As there are now fewer and fewer Holocaust survivors alive each year, Yad Vashem faces the challenge of how to meaningfully impart their legacy in the 21st century. In order to meet this challenge, Yad Vashem’s historical museum complex was designed and built using modern, innovative technologies and tools, to commemorate the Holocaust with depth, meaning and relevance for generations to come. The museum is visited by over one million people every year.
Yad Vashem has the largest collection in the world of archives and documents relating to the Holocaust.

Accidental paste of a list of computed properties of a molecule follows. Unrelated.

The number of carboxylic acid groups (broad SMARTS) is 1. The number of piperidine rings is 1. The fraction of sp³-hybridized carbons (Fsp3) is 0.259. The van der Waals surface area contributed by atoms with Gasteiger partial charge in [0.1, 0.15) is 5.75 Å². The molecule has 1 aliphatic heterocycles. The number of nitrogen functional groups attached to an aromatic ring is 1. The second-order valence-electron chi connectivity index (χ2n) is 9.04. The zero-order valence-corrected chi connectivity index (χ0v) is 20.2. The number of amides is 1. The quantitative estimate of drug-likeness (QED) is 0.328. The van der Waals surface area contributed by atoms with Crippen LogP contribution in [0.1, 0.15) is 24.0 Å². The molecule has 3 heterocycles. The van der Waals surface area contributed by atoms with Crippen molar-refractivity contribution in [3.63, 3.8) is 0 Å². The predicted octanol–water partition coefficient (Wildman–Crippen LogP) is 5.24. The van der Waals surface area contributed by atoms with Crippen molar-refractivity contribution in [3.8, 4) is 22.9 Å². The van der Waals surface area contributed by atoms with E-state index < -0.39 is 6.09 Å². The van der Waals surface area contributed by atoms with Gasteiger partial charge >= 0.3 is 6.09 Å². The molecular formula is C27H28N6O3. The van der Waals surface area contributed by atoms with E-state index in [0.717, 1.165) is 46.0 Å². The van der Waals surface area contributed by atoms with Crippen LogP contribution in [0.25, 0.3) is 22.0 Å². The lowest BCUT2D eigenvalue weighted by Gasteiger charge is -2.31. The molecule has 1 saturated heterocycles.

Yad Vashem’s International Institute for Holocaust Research is an autonomous academic research division, founded to encourage and support worldwide scholarly research on the Holocaust and Holocaust related topics.
Yad Vashem’s International School of Holocaust Studies runs seminars and programmes for over 300,000 people a year.
Yad Vashem is the only Holocaust Museum with a programme to honour the Righteous Among the Nations – non-Jews who, at the risk of their own lives, helped Jews during the Holocaust. This project, which has so far honoured nearly 27,000 people, is a unique and unprecedented attempt by survivors and victims of the Shoah to pay tribute to people who stood by their side at a time of persecution and great tragedy.